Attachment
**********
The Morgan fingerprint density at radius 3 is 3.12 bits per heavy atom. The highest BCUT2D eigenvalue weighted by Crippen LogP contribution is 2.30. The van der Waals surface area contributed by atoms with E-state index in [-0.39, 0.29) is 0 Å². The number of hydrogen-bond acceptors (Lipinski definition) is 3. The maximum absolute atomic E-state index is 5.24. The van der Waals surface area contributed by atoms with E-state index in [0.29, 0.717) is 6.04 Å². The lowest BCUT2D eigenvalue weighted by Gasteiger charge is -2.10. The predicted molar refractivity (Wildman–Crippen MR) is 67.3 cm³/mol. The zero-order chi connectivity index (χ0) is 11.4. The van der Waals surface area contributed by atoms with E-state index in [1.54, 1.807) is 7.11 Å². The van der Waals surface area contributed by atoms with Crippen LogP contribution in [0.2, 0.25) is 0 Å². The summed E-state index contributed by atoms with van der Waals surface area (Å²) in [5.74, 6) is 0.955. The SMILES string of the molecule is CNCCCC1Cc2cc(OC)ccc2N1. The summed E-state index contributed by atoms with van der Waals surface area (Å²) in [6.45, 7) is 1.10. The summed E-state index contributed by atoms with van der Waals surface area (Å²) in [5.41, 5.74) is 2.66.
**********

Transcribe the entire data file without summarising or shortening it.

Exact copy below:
The Morgan fingerprint density at radius 3 is 3.12 bits per heavy atom. The highest BCUT2D eigenvalue weighted by Crippen LogP contribution is 2.30. The van der Waals surface area contributed by atoms with E-state index in [-0.39, 0.29) is 0 Å². The number of hydrogen-bond acceptors (Lipinski definition) is 3. The maximum absolute atomic E-state index is 5.24. The van der Waals surface area contributed by atoms with E-state index in [0.29, 0.717) is 6.04 Å². The lowest BCUT2D eigenvalue weighted by Gasteiger charge is -2.10. The predicted molar refractivity (Wildman–Crippen MR) is 67.3 cm³/mol. The zero-order chi connectivity index (χ0) is 11.4. The van der Waals surface area contributed by atoms with E-state index in [1.54, 1.807) is 7.11 Å². The van der Waals surface area contributed by atoms with Crippen LogP contribution in [0.2, 0.25) is 0 Å². The summed E-state index contributed by atoms with van der Waals surface area (Å²) in [5.74, 6) is 0.955. The SMILES string of the molecule is CNCCCC1Cc2cc(OC)ccc2N1. The summed E-state index contributed by atoms with van der Waals surface area (Å²) in [6.45, 7) is 1.10. The summed E-state index contributed by atoms with van der Waals surface area (Å²) in [5.41, 5.74) is 2.66.